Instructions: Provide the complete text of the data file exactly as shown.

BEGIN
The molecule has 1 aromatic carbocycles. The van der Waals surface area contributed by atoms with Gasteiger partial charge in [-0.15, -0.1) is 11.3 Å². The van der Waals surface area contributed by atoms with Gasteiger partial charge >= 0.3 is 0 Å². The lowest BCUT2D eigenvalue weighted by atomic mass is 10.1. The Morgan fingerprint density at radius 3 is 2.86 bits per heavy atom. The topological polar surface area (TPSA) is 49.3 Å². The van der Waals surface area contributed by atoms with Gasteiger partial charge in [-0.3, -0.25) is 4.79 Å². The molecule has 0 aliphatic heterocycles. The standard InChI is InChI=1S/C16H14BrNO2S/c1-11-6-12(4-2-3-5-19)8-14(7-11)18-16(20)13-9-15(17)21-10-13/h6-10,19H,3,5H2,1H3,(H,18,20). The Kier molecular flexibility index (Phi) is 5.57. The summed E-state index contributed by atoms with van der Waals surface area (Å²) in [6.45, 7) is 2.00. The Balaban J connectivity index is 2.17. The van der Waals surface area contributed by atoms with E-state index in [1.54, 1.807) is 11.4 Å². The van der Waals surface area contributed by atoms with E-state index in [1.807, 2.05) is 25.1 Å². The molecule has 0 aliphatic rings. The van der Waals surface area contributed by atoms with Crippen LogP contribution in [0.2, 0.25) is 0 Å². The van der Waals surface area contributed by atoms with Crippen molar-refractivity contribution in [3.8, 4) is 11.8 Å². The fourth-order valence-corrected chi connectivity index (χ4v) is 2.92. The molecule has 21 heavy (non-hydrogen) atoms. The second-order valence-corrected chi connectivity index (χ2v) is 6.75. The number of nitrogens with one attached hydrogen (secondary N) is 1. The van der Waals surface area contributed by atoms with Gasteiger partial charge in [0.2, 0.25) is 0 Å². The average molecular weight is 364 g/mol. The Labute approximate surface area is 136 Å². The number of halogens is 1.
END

The molecule has 1 aromatic carbocycles. The van der Waals surface area contributed by atoms with Gasteiger partial charge in [-0.15, -0.1) is 11.3 Å². The van der Waals surface area contributed by atoms with Gasteiger partial charge >= 0.3 is 0 Å². The lowest BCUT2D eigenvalue weighted by atomic mass is 10.1. The Morgan fingerprint density at radius 3 is 2.86 bits per heavy atom. The topological polar surface area (TPSA) is 49.3 Å². The van der Waals surface area contributed by atoms with Gasteiger partial charge in [-0.3, -0.25) is 4.79 Å². The molecule has 0 aliphatic heterocycles. The standard InChI is InChI=1S/C16H14BrNO2S/c1-11-6-12(4-2-3-5-19)8-14(7-11)18-16(20)13-9-15(17)21-10-13/h6-10,19H,3,5H2,1H3,(H,18,20). The Kier molecular flexibility index (Phi) is 5.57. The summed E-state index contributed by atoms with van der Waals surface area (Å²) in [6.45, 7) is 2.00. The Balaban J connectivity index is 2.17. The van der Waals surface area contributed by atoms with E-state index in [1.54, 1.807) is 11.4 Å². The van der Waals surface area contributed by atoms with E-state index in [1.807, 2.05) is 25.1 Å². The molecule has 0 aliphatic rings. The van der Waals surface area contributed by atoms with Crippen LogP contribution in [0.2, 0.25) is 0 Å². The van der Waals surface area contributed by atoms with Crippen molar-refractivity contribution in [3.8, 4) is 11.8 Å². The fourth-order valence-corrected chi connectivity index (χ4v) is 2.92. The molecule has 21 heavy (non-hydrogen) atoms. The second-order valence-corrected chi connectivity index (χ2v) is 6.75. The number of nitrogens with one attached hydrogen (secondary N) is 1. The van der Waals surface area contributed by atoms with Gasteiger partial charge in [0.2, 0.25) is 0 Å². The average molecular weight is 364 g/mol. The Labute approximate surface area is 136 Å². The number of halogens is 1.